Effects of Hearing Loss On Child And Family

When parents discover that their child has a hearing loss, dreams they have for their child dissolve and expectations can change. There are many emotions that you may experience when you learn of your child’s hearing loss. Many parents react with feelings of confusion or sadness while other parents accept the diagnosis without much emotion and are just ready to take the next step. Some parents are actually relieved to find out the diagnosis of a hearing loss.

In time, most parents come to realize that many of the dreams they had for their child can still be accomplished, despite the hearing loss. They accept the hearing loss and chose to deal with it in a way that is comfortable and fitting to their family and unique lifestyles. Being able to accept that the your child’s hearing problem is real and then learning as much as possible about what you can do are big steps towards making the best decisions for your child. Such efforts as early as possible in the formative years will make a difference in your child‘s future, laying the groundwork for success.

Regardless of whether it is a child or parent, a hearing loss affects everyone in the family in one way or another. Relationships within the family are built on communication. Parents want to communicate with their children, and sisters and brothers want to be able to communicate with their siblings. Grandparents want to be able to communicate with their grandchildren. The family has to adapt to the child’s hearing loss in a positive way that facilitates communication. To assure success as your child grows, you will want to create a careful learning environment and apply effective communication techniques to maximize learning and socialization to the benefit of your child‘s overall development. If you can move ahead taking positive steps, one at a time, your child will benefit and you will be able to look forward to a satisfying future.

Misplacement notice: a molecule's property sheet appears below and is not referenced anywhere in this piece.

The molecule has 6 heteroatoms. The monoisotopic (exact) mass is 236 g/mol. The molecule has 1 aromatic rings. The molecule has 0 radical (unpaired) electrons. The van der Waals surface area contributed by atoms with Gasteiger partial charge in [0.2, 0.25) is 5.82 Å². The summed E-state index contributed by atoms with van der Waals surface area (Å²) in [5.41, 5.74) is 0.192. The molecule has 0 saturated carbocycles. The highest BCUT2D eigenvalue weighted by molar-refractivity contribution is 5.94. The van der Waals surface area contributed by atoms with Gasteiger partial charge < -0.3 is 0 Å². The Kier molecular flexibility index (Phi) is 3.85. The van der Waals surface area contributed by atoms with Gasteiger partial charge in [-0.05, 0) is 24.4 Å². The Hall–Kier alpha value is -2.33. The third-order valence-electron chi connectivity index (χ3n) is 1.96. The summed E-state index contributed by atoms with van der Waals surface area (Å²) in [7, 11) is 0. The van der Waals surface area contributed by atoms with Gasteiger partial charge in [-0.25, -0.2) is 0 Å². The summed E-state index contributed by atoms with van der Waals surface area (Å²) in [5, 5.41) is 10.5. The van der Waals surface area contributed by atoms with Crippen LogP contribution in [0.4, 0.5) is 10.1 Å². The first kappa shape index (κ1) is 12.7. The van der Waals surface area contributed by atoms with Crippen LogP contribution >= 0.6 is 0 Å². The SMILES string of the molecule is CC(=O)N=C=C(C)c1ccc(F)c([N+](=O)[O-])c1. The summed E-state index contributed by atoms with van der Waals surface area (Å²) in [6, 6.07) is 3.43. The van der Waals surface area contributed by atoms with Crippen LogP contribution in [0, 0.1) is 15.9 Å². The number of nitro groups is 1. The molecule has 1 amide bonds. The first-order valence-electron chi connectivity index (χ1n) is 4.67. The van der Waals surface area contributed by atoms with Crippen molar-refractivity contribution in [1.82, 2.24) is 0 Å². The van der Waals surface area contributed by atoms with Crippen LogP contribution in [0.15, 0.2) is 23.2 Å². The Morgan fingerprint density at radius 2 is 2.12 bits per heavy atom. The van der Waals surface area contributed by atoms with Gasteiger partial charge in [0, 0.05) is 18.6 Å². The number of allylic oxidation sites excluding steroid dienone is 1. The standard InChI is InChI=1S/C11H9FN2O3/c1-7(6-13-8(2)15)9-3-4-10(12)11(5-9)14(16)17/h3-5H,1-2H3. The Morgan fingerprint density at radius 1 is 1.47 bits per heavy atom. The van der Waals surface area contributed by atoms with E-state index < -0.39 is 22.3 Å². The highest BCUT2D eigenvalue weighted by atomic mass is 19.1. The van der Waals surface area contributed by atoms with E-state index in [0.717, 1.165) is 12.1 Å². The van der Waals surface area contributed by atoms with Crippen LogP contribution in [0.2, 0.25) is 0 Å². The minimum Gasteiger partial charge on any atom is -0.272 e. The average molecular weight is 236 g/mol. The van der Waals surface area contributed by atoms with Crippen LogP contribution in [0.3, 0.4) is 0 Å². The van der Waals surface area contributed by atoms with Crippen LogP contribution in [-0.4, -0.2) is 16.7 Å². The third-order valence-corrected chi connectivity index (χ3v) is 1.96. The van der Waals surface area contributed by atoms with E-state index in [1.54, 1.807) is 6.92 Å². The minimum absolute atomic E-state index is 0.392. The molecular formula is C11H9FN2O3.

Fortunately, your child is living in an age when technology and support offer many excellent options. Using the advanced technology and many resources available, you have every reason to be optimistic about what can be done to help your child reach his or her highest potential.

Family-to-family Connections

For some families, they may be the only one in their school, neighborhood, church, or social network who has a child with hearing loss. It is important for families dealing with childhood hearing loss to know that there are other families dealing with the same issues. Building strong social connections with other families who have had the same experiences can be positive and lessen the feelings of isolation. It is not only beneficial for parents to connect with other parents, but children with hearing loss can develop a positive relationship with peers who may share a same hearing history.

There are several resources to increase family-to-family support. Alexander Graham Bell Association for the Deaf and Hard of Hearing (www.agbell.org) provides helpful resources to parents dealing with childhood hearing loss. The Texas Chapter of AG Bell has the primary goal of increasing awareness of hearing loss and the benefits of early intervention. Chapter leaders volunteer their time to educate parents that children with hearing loss can learn to listen and talk. Hands & Voices is another non-profit organization with a Texas Chapter that is a parent-driven resource and focuses on outreach activities, parent/professional/community collaboration, and advocacy efforts to enable Deaf and Hard-of-Hearing children to reach their highest potential. Another resource, The HoPE Parent Partnership Program, is designed to assist families in the early stages of learning that their infant or toddler has a hearing loss. The program has trained parents serving as Parent Partners that are available to help families understand their child’s diagnosis and provide support to families in accessing medical, audiological, early intervention and family support services to promote their child’s development. Contact your audiologist at 469-803-5552 for a referral to The HoPE Parent Partnership Program.